Baby Steps in Data Journalism

Starting from zero, this Tumblr provides tools, links and how-to information for people just beginning to explore data journalism.
Posts tagged "Terminal"

Computer Hope has a nicely formatted reference for Unix/Linux commands, clear and easy to understand, responds well to searches. 

Where am I when I open Terminal?

That’s where. Look at the image. See the little house? That’s you.

Of course, you’re not mmcadams. That’s me!

SEE ALSO: Baby Steps in Unix/Linux Part 2: Change Directories

When you’re using Terminal, you can open plain-text files using the nano command:

nano [path/filename]

nano is a small, free and friendly editor which aims to replace Pico, the default editor included in the non-free Pine package. Rather than just copying Pico’s look and feel, nano also implements some missing (or disabled by default) features in Pico, such as ‘search and replace’ and ‘go to line and column number’” (from the manual).

SEE ALSO: The GNU nano homepage

Baby Steps in Unix/Linux Part 3: Your Home Directory

What if you get lost after you have changed to different directories too many times?

There’s no place like home — here’s how to click your heels and get back.

Type the following and then press Return (or Enter):

cd

That’s it, just cd by itself. That will take you back you your own home directory on the system. However, if you want to go outside that directory, to the root of the system, type the following and then press Return (or Enter):

cd /

That is cd, and one space, and a slash.

A brief introduction to some useful commands in Unix or Linux. Alphabetical listing. More than you will probably need, but not too much, and you don’t have to click out to read what the command does. No ads (hooray!). From Indiana University.

Baby Steps in Unix/Linux Part 2: Change Directories

One of the common tasks you’ll be doing in Terminal is changing directories. What Unix calls “directories” are the same as what most of us call “folders” on our computers.

Experiment with the cd (“change directory”) command to find out how it works.

Use the ls (“list”) command to see the names of directories that are inside the current one. You will probably see one named Desktop, so let’s peek inside that one. Type the following and then press Return (or Enter):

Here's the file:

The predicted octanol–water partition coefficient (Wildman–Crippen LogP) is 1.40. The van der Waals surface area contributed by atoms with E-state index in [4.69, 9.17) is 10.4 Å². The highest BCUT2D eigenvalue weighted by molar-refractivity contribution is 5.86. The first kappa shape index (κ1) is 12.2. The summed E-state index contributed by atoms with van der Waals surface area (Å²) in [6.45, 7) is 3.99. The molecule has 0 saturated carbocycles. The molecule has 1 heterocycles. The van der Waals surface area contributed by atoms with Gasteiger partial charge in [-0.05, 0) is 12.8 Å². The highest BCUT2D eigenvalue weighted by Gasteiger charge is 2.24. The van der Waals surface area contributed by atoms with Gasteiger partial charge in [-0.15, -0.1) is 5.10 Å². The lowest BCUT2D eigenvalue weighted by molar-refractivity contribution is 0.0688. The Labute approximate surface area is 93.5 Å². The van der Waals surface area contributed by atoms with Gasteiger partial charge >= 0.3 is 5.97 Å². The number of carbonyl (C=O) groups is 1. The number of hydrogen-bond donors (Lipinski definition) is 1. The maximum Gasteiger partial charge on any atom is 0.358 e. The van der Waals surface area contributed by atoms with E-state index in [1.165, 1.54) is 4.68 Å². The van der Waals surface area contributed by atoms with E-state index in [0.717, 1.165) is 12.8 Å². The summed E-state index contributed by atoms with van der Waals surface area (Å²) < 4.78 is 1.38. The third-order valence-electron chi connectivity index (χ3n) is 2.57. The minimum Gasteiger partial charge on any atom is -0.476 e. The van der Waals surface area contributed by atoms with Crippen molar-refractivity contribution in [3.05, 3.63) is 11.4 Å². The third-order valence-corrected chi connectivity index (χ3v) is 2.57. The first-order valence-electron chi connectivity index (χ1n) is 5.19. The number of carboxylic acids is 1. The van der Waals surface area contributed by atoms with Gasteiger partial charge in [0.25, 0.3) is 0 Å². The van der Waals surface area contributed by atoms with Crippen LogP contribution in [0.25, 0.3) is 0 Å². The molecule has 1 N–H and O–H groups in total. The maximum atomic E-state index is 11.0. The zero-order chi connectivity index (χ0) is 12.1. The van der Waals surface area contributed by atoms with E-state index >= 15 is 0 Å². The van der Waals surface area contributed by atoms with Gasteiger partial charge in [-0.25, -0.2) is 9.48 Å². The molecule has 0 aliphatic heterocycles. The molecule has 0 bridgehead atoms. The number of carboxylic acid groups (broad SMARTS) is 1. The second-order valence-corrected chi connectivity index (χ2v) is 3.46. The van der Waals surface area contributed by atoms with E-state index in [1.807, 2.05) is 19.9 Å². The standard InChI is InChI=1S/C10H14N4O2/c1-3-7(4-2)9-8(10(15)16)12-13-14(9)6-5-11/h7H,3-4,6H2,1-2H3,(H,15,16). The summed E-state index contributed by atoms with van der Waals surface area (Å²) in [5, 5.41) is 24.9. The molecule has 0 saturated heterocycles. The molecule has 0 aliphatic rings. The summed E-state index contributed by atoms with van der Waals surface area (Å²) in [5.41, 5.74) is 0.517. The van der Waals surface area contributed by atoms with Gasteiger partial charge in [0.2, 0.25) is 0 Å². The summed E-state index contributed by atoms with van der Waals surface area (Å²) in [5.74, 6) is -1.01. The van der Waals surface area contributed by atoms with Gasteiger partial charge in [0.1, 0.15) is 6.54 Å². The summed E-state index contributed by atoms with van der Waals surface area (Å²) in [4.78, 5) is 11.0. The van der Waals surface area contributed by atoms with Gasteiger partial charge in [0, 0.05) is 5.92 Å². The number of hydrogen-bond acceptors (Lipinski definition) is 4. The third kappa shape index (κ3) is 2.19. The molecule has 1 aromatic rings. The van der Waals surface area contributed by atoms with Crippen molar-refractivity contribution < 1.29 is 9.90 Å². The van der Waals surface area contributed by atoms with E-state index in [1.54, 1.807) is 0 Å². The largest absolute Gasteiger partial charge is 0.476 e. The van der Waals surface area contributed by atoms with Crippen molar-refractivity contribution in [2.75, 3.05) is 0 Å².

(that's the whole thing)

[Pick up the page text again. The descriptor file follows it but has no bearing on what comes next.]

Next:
cd Desktop

Remember that Unix is case sensitive, so pay attention to that uppercase letter “D” in Desktop.

To see what’s inside Desktop (“list” the contents), type the following and then press Return (or Enter):

ls

You should see the names of all the stuff that’s on your Mac Desktop.

To go back “up” to the parent directory (the one you started in, in this case, and which contains the folder named Desktop), type the following and then press Return (or Enter):

cd ..

FOLDERS THAT ARE DEEPLY BURIED

Finally, what if you want to change to a folder that’s easy to locate in the Finder, but you don’t want to type all the many folder names leading down, down, down to where it is buried? Easy peasy: Just find the folder the normal way, using the Mac Finder — then click it once (don’t open it) and then press Command-c to copy the “path.”

Return to your Terminal window. Type cd and one space, and then paste (Command-v). Press Return, and bingo! You’re in that directory, no matter how deep down it is.

Each of these steps is illustrated in one of the images above (CLICK for a slideshow of larger images).

Baby Steps in Unix/Linux Part 1: Listing

When you’re staring at that bare command prompt in Terminal, of course you don’t know what to do. A command-line interface expects you to type something. But not just anything. It’s not a person, after all. It can’t understand natural language.

So first, try out some useful commands that will show you information about directories (folders) and files that are inside the current directory. Each one is illustrated in one of the images above (CLICK for a slideshow of larger images).

  1. Type ls (for “list”) and press Return (Enter).
  2. Result: The contents of the current directory are listed, in columns.
  3. Type ls -a (“list all”) and press Return (Enter). Result: Now the list includes “hidden” system files, which have names that start with a dot.
  4. Type ls -l (“list long”) and press Return (Enter). Result: Now you see a lot of details about the directory contents, including read/write (rw) permissions.

NOTE: Unix is case sensitive, so pay attention to upper- and lowercase letters.

Starting Python

After you have opened Terminal (or if you are not using a Mac, the equivalent Unix/Linux shell program), type this:

python

Then press Return (or Enter). You will see the word Python followed by some numbers, as shown above. The numbers tell you which version you are running.

To quit Python, press Control-d. Doing so will return you to the normal command prompt.

To quit Terminal, Command-q (just like every other Mac OS application).

If you have no clue how to work within Terminal (a Unix shell environment is what we call it, I think), this is a good guide. Short! Clear!

Also good:

Terminal - MacRumors: Guides

How to Open Terminal and Change Its Appearance

Many Mac users have never used Terminal. You will be using this when you work with Python. It will be nicer for you if you change Terminal to look better, according to your preferences for color and so on.

OPEN TERMINAL (Mac OS only):

Open Spotlight and type:  terminal

Open Terminal by clicking it in the Spotlight menu.

To change settings, Terminal menu > Preferences.

Click the Settings tab (see image above).

  1. Select a color scheme from the left column.
  2. Select a bigger font size so you don’t go blind.
  3. Click the Default button at lower left.
  4. Close Preferences.
  5. Quit Terminal, and then re-open Terminal.

Your new colors and fonts will be in effect.

NOTE: Do not change the font to a proportional font. Use a monospace font, such as Andale Mono (the default).